Overall, stocks to emphasize for Q3 and the remainder of the year are those that have a high fundamental quality factor—a strong balance sheet, a history of revenue and earnings growth and a high return on equity.

Filing Taxes with COVID-19

As Americans were beginning to grapple with coronavirus and lockdown this spring, the government decided to postpone the April 15th tax filing deadline to July 15th. Now that the deadline is approaching, here are some things you should be aware of:

  1. Taxpayers must file or request an extension by July 15th, or they may face one of several penalties.
  2. You may request an extension via the IRS website that can extend your filing deadline to October 15th.
  3. Should you be granted an extension to file, it is not also an extension to pay. If you believe that your prior withholdings or other payments for 2019 were not enough, you may need to estimate what you owe and submit a payment before July 15th.
  4. If you cannot pay, know that the IRS does work with individuals to establish payment plans. It is important to remember that, according to the IRS:  “The failure-to-file penalty is generally more than the failure-to-pay penalty.”
  5. If you are owed a refund, the IRS is currently processing payments and most are submitted to taxpayers within three weeks. Further, if you file on time you may be do interest dating back to April 15th
  6. For taxpayers that file estimated taxes quarterly, the traditional first quarter and second quarter payments must be made by the July 15th deadline.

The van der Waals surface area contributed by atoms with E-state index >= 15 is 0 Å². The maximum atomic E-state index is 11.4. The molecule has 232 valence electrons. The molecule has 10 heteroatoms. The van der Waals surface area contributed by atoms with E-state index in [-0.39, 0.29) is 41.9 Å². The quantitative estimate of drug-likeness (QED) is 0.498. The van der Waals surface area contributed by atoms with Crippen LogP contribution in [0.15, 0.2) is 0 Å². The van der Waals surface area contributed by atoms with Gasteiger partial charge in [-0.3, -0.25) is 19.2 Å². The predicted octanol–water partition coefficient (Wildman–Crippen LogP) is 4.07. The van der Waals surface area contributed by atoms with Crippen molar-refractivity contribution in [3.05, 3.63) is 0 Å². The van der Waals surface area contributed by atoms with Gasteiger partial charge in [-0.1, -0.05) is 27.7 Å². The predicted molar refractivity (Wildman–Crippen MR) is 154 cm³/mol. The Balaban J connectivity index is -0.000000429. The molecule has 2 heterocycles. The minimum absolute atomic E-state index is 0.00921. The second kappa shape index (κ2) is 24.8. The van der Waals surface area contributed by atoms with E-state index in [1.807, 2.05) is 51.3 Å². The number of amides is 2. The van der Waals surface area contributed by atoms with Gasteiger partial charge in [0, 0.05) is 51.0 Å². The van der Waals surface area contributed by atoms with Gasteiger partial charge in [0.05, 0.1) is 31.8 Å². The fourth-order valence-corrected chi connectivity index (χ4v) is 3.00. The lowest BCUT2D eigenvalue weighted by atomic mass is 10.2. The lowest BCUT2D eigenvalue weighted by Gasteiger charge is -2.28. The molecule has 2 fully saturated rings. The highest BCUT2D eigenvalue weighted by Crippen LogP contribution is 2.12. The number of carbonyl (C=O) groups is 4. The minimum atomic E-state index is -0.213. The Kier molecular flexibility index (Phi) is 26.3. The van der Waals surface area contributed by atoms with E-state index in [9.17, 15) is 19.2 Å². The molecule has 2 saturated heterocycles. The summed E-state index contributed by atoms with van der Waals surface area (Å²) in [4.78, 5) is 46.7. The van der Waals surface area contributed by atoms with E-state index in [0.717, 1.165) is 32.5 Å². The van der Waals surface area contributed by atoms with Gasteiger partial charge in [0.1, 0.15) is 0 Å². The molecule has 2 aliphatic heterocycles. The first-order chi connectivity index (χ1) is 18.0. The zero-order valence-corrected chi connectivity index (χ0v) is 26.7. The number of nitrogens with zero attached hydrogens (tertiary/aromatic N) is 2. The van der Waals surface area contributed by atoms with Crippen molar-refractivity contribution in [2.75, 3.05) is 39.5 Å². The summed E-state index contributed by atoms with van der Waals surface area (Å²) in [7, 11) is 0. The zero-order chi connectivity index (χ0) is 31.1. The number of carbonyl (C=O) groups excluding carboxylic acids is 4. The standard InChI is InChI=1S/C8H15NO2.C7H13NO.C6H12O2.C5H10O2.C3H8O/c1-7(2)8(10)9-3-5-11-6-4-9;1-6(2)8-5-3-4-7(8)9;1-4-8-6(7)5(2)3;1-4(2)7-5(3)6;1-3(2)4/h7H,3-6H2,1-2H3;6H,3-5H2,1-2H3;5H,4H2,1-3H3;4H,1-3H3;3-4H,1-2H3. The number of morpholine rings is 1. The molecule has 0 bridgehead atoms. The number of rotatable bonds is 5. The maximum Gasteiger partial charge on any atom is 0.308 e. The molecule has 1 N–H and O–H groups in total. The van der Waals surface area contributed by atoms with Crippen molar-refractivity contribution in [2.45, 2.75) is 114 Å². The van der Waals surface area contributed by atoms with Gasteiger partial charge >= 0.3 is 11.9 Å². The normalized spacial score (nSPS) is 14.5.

7. For those with simple returns or the “do it yourself-er” types, you can file electronically for FREE at the IRS website while being socially distant.  

*This material has been prepared for informational purposes only, and is not intended to provide, and should not be relied on for, tax, legal or accounting advice. You should consult your own tax, legal and accounting advisors before engaging in any transaction

A Primer: Mutual Funds and Exchange-Traded Funds

Mutual funds and exchange-traded funds are common investment products for retail and institutional investors. 

The first mutual fund, the Massachusetts Investors Trust, was created in 1924. From 1924 until the mid-1970s mutual funds were a niche product. It was not until The Vanguard Group established the first retail index fund in 1974 that assets invested in mutual funds began to grow and became mainstream. As of the end of 2019, worldwide mutual fund assets totaled $55 trillion. 

Mutual funds can generally be classified into two types: passive index funds and actively managed funds. Passive index funds track a specific index such as the S&P 500 or the Russell 2000. Actively managed funds are usually classified by the type of investment strategy of the manager. Examples include domestic large-cap growth, investment grade bonds or international value. The manager of the fund will buy and sell stocks or bonds that the manager believes will produce positive returns and that are suitable based on the mandate of the fund.

An exchange-traded fund (ETF) is an investment vehicle that trades on a stock exchange and can be bought and sold during market hours. The first successful large-scale ETF launched in 1993, the SPDRs (or Spiders), which tracked the S&P 500 (Ticker: SPY). Additional ETFs that tracked the Dow, the Diamonds (Ticker: DIA), the NASDAQ 100, the ‘cubes’ (Ticker: QQQ), followed. 

Most ETFs are passive and track a specific index or sector. There are domestic equity, international equity, bond, commodity and currency ETFs. The growth of the ETF market has been 25% annually over the past decade. Over $5 trillion was invested in ETFs at the end of 2019. 

The matrix below summarizes some of the similarities and differences between mutual funds and ETFs. 

ETFsMutual Funds
Passive Index Options

Fixed Income Index Options

Actively Managed Options
Sector-Specific Index Options

International and Country-Specific Index Options

Low Expense Ratios for Passive Index Options
Lower Fees
Superior Tax Efficiency
Transparency of Holdings
Throughout the Day Trading
Throughout the Day Pricing